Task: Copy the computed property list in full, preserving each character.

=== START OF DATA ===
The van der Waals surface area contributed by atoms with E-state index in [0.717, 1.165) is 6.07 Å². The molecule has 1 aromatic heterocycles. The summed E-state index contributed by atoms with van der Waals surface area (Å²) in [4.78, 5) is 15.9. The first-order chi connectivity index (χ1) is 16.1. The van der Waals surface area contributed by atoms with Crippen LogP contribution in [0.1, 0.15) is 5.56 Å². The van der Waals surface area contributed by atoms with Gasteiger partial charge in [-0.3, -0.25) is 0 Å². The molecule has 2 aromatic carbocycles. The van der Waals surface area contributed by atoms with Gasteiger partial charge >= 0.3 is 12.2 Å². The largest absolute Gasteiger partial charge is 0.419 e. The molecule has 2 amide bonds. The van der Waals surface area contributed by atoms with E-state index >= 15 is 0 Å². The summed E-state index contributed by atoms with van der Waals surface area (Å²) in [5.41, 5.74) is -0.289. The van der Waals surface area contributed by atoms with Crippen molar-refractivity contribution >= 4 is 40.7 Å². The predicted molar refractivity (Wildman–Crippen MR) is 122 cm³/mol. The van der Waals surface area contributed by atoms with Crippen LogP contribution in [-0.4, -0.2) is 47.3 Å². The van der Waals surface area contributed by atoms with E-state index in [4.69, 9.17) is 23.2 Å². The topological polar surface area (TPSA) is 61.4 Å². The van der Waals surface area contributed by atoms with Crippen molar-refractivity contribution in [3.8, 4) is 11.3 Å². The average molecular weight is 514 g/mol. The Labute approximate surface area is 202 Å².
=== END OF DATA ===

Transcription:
The van der Waals surface area contributed by atoms with E-state index in [0.717, 1.165) is 6.07 Å². The molecule has 1 aromatic heterocycles. The summed E-state index contributed by atoms with van der Waals surface area (Å²) in [4.78, 5) is 15.9. The first-order chi connectivity index (χ1) is 16.1. The van der Waals surface area contributed by atoms with Crippen LogP contribution in [0.1, 0.15) is 5.56 Å². The van der Waals surface area contributed by atoms with Gasteiger partial charge in [-0.3, -0.25) is 0 Å². The molecule has 2 aromatic carbocycles. The van der Waals surface area contributed by atoms with Gasteiger partial charge >= 0.3 is 12.2 Å². The largest absolute Gasteiger partial charge is 0.419 e. The molecule has 2 amide bonds. The van der Waals surface area contributed by atoms with E-state index >= 15 is 0 Å². The summed E-state index contributed by atoms with van der Waals surface area (Å²) in [5.41, 5.74) is -0.289. The van der Waals surface area contributed by atoms with Crippen molar-refractivity contribution >= 4 is 40.7 Å². The predicted molar refractivity (Wildman–Crippen MR) is 122 cm³/mol. The van der Waals surface area contributed by atoms with Crippen LogP contribution in [-0.4, -0.2) is 47.3 Å². The van der Waals surface area contributed by atoms with E-state index in [4.69, 9.17) is 23.2 Å². The topological polar surface area (TPSA) is 61.4 Å². The van der Waals surface area contributed by atoms with Crippen molar-refractivity contribution in [3.8, 4) is 11.3 Å². The average molecular weight is 514 g/mol. The Labute approximate surface area is 202 Å².